Is a Tablet in Your Favorite E-Reader’s Future?


E-book consumers are increasingly shifting to tablets from dedicated e-readers as their first choice for reading e-books, according to the Book Industry Study Group’s Consumer Attitudes Toward E-Book Reading Survey, powered by Bowker.

In August,

  1. 17% of e-book consumers cited Amazon Fire as their first choice for reading e-books (up from 0% last August),
  2. 7% cited B&N’s Nook (up from from 2% the previous August).
  3. 10% Apple’s iPad (a number which has remained constant).

Tablets are now the first choice for about a third of the e-reading public. Simultaneously, dedicated e-reading devices have slid in popularity in direct proportion to the growth of tablets. No surprise there.

Of frequent e-readers–people who purchase e-books at least weekly– 38% indicated that tablets were their primary e-reading device, compared to 19% a year earlier. Reading by frequent e-readers on dedicated e-reading devices meanwhile slipped to less than half from more than two-thirds a year earlier.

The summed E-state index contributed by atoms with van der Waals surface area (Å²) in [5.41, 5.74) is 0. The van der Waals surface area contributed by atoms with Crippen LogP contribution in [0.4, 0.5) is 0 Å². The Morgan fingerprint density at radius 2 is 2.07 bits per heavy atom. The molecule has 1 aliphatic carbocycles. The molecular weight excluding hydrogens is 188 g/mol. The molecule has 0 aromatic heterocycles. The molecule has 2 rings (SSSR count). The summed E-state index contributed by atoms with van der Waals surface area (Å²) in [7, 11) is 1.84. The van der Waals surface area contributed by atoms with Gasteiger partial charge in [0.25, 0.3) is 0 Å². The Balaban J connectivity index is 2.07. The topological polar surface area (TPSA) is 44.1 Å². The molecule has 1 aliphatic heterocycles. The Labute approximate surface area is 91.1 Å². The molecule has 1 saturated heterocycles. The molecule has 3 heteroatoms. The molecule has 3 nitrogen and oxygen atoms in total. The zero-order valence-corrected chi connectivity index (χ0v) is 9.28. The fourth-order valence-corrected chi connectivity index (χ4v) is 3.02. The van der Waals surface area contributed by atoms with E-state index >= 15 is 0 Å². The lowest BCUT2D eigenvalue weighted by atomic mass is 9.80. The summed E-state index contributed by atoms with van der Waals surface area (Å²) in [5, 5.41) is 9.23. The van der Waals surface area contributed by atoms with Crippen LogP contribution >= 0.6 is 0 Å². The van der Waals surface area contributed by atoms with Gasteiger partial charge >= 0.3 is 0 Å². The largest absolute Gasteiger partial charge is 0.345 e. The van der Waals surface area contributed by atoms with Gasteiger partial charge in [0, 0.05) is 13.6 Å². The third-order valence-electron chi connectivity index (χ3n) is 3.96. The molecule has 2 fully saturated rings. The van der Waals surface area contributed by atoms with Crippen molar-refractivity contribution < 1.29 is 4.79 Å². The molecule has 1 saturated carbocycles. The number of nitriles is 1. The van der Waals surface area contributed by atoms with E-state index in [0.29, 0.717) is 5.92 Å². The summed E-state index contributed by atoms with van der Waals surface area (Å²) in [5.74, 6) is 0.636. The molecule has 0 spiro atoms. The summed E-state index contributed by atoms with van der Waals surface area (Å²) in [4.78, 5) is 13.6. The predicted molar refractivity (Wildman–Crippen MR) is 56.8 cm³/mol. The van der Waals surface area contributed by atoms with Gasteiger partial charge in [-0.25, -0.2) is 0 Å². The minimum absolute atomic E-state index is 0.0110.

UPSHOT: Those who like to use technology for reading, like that reading technology to be a part of a more versatile technology they are able to use in other ways. So does that mean you should buy your reader a tablet? Read on.

According to an online poll of e-book readers conducted in June and July and sponsored by OverDrive with the American Library Association’s Office for Information Technology Policy . . . .

Devices on which e-books borrowed by patrons of libraries were read included

  • 84% dedicated readers;
  • 20% desktop or laptop PCs;
  • 19% smartphones;
  • 18% tablets.

People who borrow ebooks from libraries tend overwhelmingly to own a dedicated eReader, however, they might equally used other technology to read that ebook! See, people who like eReading like versatility. Moving on . . .

  1. 57% of respondents said that the public library is their primary source of book discovery.
  2. 44% said their e-book purchases have increased in the past six months.
  3. And 35% purchased a book (print or e-book) after borrowing a copy of it.

Also, on average, library e-book patrons buy 3.2 books (both print and digital) a month.

UPSHOT: Readers are a highly individual bunch. Just write off eReaders and Tablets as gifts. Stick with bookstore gift cards so your beloved reader can buy the type of book they want and read it the way they want.

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Published in: on November 19, 2012 at 1:19 AM  Leave a Comment  
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